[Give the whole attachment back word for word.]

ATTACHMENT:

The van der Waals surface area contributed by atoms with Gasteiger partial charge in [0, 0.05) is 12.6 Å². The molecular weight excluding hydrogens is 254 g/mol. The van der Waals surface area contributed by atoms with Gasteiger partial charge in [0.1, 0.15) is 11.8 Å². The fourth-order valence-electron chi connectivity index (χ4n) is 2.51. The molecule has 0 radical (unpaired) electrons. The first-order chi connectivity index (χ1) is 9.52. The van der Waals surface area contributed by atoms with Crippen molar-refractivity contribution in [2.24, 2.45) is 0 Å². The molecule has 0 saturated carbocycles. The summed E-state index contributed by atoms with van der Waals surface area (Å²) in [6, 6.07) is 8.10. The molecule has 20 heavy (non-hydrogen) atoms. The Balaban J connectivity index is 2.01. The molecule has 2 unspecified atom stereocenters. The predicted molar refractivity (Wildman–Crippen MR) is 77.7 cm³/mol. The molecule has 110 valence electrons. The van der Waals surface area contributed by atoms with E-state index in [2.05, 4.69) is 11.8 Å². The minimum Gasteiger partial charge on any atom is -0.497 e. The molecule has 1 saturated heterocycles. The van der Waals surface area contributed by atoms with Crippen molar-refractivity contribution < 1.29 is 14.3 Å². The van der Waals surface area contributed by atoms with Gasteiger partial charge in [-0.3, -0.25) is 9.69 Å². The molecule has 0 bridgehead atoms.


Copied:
The van der Waals surface area contributed by atoms with Gasteiger partial charge in [0, 0.05) is 12.6 Å². The molecular weight excluding hydrogens is 254 g/mol. The van der Waals surface area contributed by atoms with Gasteiger partial charge in [0.1, 0.15) is 11.8 Å². The fourth-order valence-electron chi connectivity index (χ4n) is 2.51. The molecule has 0 radical (unpaired) electrons. The first-order chi connectivity index (χ1) is 9.52. The van der Waals surface area contributed by atoms with Crippen molar-refractivity contribution in [2.24, 2.45) is 0 Å². The molecule has 0 saturated carbocycles. The summed E-state index contributed by atoms with van der Waals surface area (Å²) in [6, 6.07) is 8.10. The molecule has 20 heavy (non-hydrogen) atoms. The Balaban J connectivity index is 2.01. The molecule has 2 unspecified atom stereocenters. The predicted molar refractivity (Wildman–Crippen MR) is 77.7 cm³/mol. The molecule has 110 valence electrons. The van der Waals surface area contributed by atoms with E-state index in [2.05, 4.69) is 11.8 Å². The minimum Gasteiger partial charge on any atom is -0.497 e. The molecule has 1 saturated heterocycles. The van der Waals surface area contributed by atoms with Crippen molar-refractivity contribution < 1.29 is 14.3 Å². The van der Waals surface area contributed by atoms with Gasteiger partial charge in [-0.3, -0.25) is 9.69 Å². The molecule has 0 bridgehead atoms.